See a great presentation on what 23andme is all about HERE
Note: before doing this yourself it is worth taking some time to consider if you really want to know the sort of information which may come from this sort of test.

23andme provide a lot of information on-line when you have the results, keeping you up to date with the latest information, providing forums, lots of ways to add to your info to help with the scientific research they do etc. so it should be a very interesting and worthwhile exercise.  You can also download the raw data and load this into other applications and explore the results this way.
HERE is a short video showing how worthwhile this service (personal genomics) can be to an individual.

26-10-11 The kit is coming from California so I expected it to take a long time to get to me, but 4 days later it arrived - my sample has now been sent off to California
I Had a look at
SNPedia last night, looks like this site will be very interesting as I will be able to feed my raw data into this and pull out lots of info.

28-10-11 Received an email to say my sample has arrived at 23andme - pretty quick!  It will now take 4-6 weeks for my results to be ready.

18-11-11 My results have arrived!     just starting to get to grips with what they mean now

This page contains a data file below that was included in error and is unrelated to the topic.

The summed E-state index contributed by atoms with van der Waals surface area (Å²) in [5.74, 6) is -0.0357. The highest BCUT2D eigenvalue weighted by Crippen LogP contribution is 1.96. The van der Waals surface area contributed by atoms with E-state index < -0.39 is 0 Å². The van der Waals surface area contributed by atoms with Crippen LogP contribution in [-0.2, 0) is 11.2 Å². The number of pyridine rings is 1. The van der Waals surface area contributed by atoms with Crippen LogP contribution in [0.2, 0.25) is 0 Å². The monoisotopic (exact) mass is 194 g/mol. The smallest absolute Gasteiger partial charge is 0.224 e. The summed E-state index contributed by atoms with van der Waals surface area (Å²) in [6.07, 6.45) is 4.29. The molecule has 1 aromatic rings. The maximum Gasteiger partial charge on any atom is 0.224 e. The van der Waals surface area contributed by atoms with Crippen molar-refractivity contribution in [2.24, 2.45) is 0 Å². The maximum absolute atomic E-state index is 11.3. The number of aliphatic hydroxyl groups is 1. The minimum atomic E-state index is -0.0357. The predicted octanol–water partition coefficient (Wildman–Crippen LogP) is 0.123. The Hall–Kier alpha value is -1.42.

The first thing I have noticed is I carry a mutated gene which results in a reduction of levels of Alpha-1 antitrypsin (no, I had never heard of it either) which is a protein giving protection to the lungs and liver from damage.
I am heterozygous (i.e.  the two copies of this gene I have are different) so I have one normal and one mutated copy, the mutated version I have still functions but only produces 60-70% of the levels it should.
As this gene is codominant (i.e. each copy of the gene should produce 50% of my alpha-1 antitrypsin requirement) by my calculation this means I only have 80% the levels of this protein which I should.  I don't think this is low enough to worry about but it may be worth mentioning to my doctor next time I visit as it can lead to emphysema. More info HERE.

See a report on my SNP results HERE

I received an email from Ian Logan to let me know he has kindly run my results through his program which "looks at 23andMe results and finds the 40-100 most rare/uncommon results out of the 900,000+ tested" - this can be seen HERE
He informs me that:
	Your results shows your European background well.
You do not have any homozygous-recessive results; and no suggestion of consanguinity in the pedigree.
I note that your results do not show any other SNPs of particular note (as far as I know at present).
Although some of them are unusual and interesting nevertheless.
I now need to spend some time now figuring out what it all means.

Interesting things to have a look at:
BTW - If you found this page interesting, you may also like to have a look at my page on MRI scanners - HERE

Robert Sapolsky - lectures - MUST SEE !

Professor Stephen C. Stearns - lectures on Principles of Evolution, Ecology and Behavior 

23ANDME.COM - Get your own genotype information

openSNP - Share your genotype info with the world

SNPedia - Lots of info on SNPs and the Promethease software

You can contact me on - alanesq@disroot.org